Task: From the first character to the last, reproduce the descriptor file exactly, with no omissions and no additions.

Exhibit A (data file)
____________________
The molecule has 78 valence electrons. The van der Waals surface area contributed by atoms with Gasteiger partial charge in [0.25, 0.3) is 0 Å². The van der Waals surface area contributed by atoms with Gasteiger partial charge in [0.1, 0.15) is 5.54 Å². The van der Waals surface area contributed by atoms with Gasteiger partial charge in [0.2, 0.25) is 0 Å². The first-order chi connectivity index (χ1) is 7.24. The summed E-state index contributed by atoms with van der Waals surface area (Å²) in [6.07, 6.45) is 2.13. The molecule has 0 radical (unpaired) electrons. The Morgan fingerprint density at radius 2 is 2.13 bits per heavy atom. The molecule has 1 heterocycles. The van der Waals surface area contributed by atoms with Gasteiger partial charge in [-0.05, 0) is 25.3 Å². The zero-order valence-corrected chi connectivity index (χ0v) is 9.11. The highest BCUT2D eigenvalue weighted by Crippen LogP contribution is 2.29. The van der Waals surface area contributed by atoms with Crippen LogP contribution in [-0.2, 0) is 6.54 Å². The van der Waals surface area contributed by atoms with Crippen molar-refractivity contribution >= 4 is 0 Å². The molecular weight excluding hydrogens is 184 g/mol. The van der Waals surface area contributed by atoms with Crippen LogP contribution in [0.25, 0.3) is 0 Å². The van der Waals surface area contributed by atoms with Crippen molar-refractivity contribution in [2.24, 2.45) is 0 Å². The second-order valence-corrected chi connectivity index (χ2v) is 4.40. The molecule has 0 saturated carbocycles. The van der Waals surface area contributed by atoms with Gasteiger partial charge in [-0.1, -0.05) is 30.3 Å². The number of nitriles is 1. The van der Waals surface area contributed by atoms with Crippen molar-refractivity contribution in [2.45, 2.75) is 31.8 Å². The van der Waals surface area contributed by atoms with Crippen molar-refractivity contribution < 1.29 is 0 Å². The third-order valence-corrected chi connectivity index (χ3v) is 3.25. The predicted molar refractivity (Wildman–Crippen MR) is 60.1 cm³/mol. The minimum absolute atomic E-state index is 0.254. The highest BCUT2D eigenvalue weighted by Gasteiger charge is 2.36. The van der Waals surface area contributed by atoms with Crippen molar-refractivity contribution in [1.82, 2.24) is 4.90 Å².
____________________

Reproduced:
The molecule has 78 valence electrons. The van der Waals surface area contributed by atoms with Gasteiger partial charge in [0.25, 0.3) is 0 Å². The van der Waals surface area contributed by atoms with Gasteiger partial charge in [0.1, 0.15) is 5.54 Å². The van der Waals surface area contributed by atoms with Gasteiger partial charge in [0.2, 0.25) is 0 Å². The first-order chi connectivity index (χ1) is 7.24. The summed E-state index contributed by atoms with van der Waals surface area (Å²) in [6.07, 6.45) is 2.13. The molecule has 0 radical (unpaired) electrons. The Morgan fingerprint density at radius 2 is 2.13 bits per heavy atom. The molecule has 1 heterocycles. The van der Waals surface area contributed by atoms with Gasteiger partial charge in [-0.05, 0) is 25.3 Å². The zero-order valence-corrected chi connectivity index (χ0v) is 9.11. The highest BCUT2D eigenvalue weighted by Crippen LogP contribution is 2.29. The van der Waals surface area contributed by atoms with Crippen LogP contribution in [-0.2, 0) is 6.54 Å². The van der Waals surface area contributed by atoms with Crippen molar-refractivity contribution >= 4 is 0 Å². The molecular weight excluding hydrogens is 184 g/mol. The van der Waals surface area contributed by atoms with Crippen LogP contribution in [0.25, 0.3) is 0 Å². The van der Waals surface area contributed by atoms with Crippen molar-refractivity contribution in [2.24, 2.45) is 0 Å². The second-order valence-corrected chi connectivity index (χ2v) is 4.40. The molecule has 0 saturated carbocycles. The van der Waals surface area contributed by atoms with Gasteiger partial charge in [-0.1, -0.05) is 30.3 Å². The number of nitriles is 1. The van der Waals surface area contributed by atoms with Crippen molar-refractivity contribution in [2.45, 2.75) is 31.8 Å². The van der Waals surface area contributed by atoms with Crippen molar-refractivity contribution < 1.29 is 0 Å². The third-order valence-corrected chi connectivity index (χ3v) is 3.25. The predicted molar refractivity (Wildman–Crippen MR) is 60.1 cm³/mol. The minimum absolute atomic E-state index is 0.254. The highest BCUT2D eigenvalue weighted by Gasteiger charge is 2.36. The van der Waals surface area contributed by atoms with Crippen molar-refractivity contribution in [1.82, 2.24) is 4.90 Å².